1 12 2011

Naaleh.com presents this parsha shiur by Rabbi Beinish Ginsburg

 

Yaakov Avinu worked very hard as a shepherd for Lavan. The Rambam1 refers to Yaakov when he discusses the proper way an employee should work for his employer. He writes as follows.

But a worker may not do his own work at night and hire himself out for the day or thresh with his cow in the evening and hire her out for the day. Nor may he starve himself, giving away his own food to his children because by doing so he weakens himself physically and mentally and renders himself incapable of exertion in his work, thus depriving the employer of what is due to him.

A worker is supposed to try to keep himself healthy in order to be able to produce for his employer. The Rambam continues,

Just as the employer is enjoined not to deprive the poor worker of his hire…so is the worker enjoined not to deprive the employer of the benefit of his work. By idling away his time, a little here, a little there, just wasting the whole day deceitfully, indeed the worker must be very punctual in the matter of time. Seeing that the sages, Chazal, said we’re so solicitous in this matter that they exempted workers from saying the fourth bracha of Birchas Hamazon. The worker must work with all his power, seeing that Yaakov hatzadik said ‘ki b’chol kochi avad’ti es avichem.’ And therefore, Yaakov received the reward even in Olam Hazeh “vayifrotz ha’ish m’od m’od.”

This is a famous Rambam describing that when you work for someone you have to put in a full day’s work. You are not supposed to cut corners here and cut corners there. Yaakov worked very hard for Lavan. It is actually striking, Yaakov says (Breishis 31,40), “For these years that I worked for your father, vatidad she’nasi mei’einai” – that means he barely slept. This is in contrast to what we find in Chazal, that during the fourteen years in Yeshivas Sheim V’Ever, Yaakov barely slept because he was learning. And now for these twenty years working for Lavan, he barely slept because he was working so hard.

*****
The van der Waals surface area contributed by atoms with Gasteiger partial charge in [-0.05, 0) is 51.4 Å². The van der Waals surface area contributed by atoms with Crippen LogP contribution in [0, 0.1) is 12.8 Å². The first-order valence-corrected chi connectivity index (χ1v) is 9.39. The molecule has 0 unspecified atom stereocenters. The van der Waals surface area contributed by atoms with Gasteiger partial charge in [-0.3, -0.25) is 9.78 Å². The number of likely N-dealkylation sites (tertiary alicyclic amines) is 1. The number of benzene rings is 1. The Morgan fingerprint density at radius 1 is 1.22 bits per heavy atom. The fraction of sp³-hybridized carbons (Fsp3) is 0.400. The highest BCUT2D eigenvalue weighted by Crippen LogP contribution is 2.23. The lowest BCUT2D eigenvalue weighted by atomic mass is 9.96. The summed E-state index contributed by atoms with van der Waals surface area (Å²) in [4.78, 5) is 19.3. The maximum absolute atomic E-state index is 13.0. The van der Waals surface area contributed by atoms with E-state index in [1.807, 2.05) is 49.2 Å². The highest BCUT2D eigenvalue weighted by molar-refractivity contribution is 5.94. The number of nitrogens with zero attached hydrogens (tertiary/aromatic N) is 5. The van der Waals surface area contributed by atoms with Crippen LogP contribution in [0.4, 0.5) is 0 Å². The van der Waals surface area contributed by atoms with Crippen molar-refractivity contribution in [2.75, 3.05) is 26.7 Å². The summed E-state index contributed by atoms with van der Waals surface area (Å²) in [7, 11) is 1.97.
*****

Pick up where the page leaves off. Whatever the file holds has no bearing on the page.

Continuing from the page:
Rav Baruch Simon shli”ta quotes2 that the Midrash says that Hashem rewarded Yaakov because of how hard he worked for Lavan. The pasuk teaches us that Hashem came to Lavan in a dream and said don’t start up with Yaakov at all. What zechus did Yaakov have that he merited this special protection from Hashem? Chazal say, “mikan anu l’meidim shezechus m’lacha omedes b’mokom she’ein zechus avos yechola la’amod.” It was the zechus of Yaakov’s working that protected him even more than the zechus avos from Yitzchak.